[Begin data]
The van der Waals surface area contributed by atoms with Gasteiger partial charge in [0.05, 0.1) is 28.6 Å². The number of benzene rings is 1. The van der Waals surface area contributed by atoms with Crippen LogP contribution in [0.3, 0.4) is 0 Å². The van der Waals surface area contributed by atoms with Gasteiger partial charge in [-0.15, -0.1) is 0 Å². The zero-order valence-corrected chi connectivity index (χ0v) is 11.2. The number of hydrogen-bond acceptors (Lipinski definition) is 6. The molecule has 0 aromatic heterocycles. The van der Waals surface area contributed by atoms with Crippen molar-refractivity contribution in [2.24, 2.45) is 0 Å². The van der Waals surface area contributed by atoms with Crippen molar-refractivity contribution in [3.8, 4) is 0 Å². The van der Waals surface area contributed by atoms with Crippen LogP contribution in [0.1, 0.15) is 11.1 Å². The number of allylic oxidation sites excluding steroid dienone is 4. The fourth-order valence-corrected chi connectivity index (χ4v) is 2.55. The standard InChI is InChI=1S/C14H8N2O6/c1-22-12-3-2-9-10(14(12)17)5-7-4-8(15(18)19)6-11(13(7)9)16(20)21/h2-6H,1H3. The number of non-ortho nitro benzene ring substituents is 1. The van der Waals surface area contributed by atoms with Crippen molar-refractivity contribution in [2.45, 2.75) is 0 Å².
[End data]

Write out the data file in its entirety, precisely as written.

The van der Waals surface area contributed by atoms with Gasteiger partial charge in [0.05, 0.1) is 28.6 Å². The number of benzene rings is 1. The van der Waals surface area contributed by atoms with Crippen LogP contribution in [0.3, 0.4) is 0 Å². The van der Waals surface area contributed by atoms with Gasteiger partial charge in [-0.15, -0.1) is 0 Å². The zero-order valence-corrected chi connectivity index (χ0v) is 11.2. The number of hydrogen-bond acceptors (Lipinski definition) is 6. The molecule has 0 aromatic heterocycles. The van der Waals surface area contributed by atoms with Crippen molar-refractivity contribution in [2.24, 2.45) is 0 Å². The van der Waals surface area contributed by atoms with Crippen molar-refractivity contribution in [3.8, 4) is 0 Å². The van der Waals surface area contributed by atoms with Crippen LogP contribution in [0.1, 0.15) is 11.1 Å². The number of allylic oxidation sites excluding steroid dienone is 4. The fourth-order valence-corrected chi connectivity index (χ4v) is 2.55. The standard InChI is InChI=1S/C14H8N2O6/c1-22-12-3-2-9-10(14(12)17)5-7-4-8(15(18)19)6-11(13(7)9)16(20)21/h2-6H,1H3. The number of non-ortho nitro benzene ring substituents is 1. The van der Waals surface area contributed by atoms with Crippen molar-refractivity contribution in [2.45, 2.75) is 0 Å².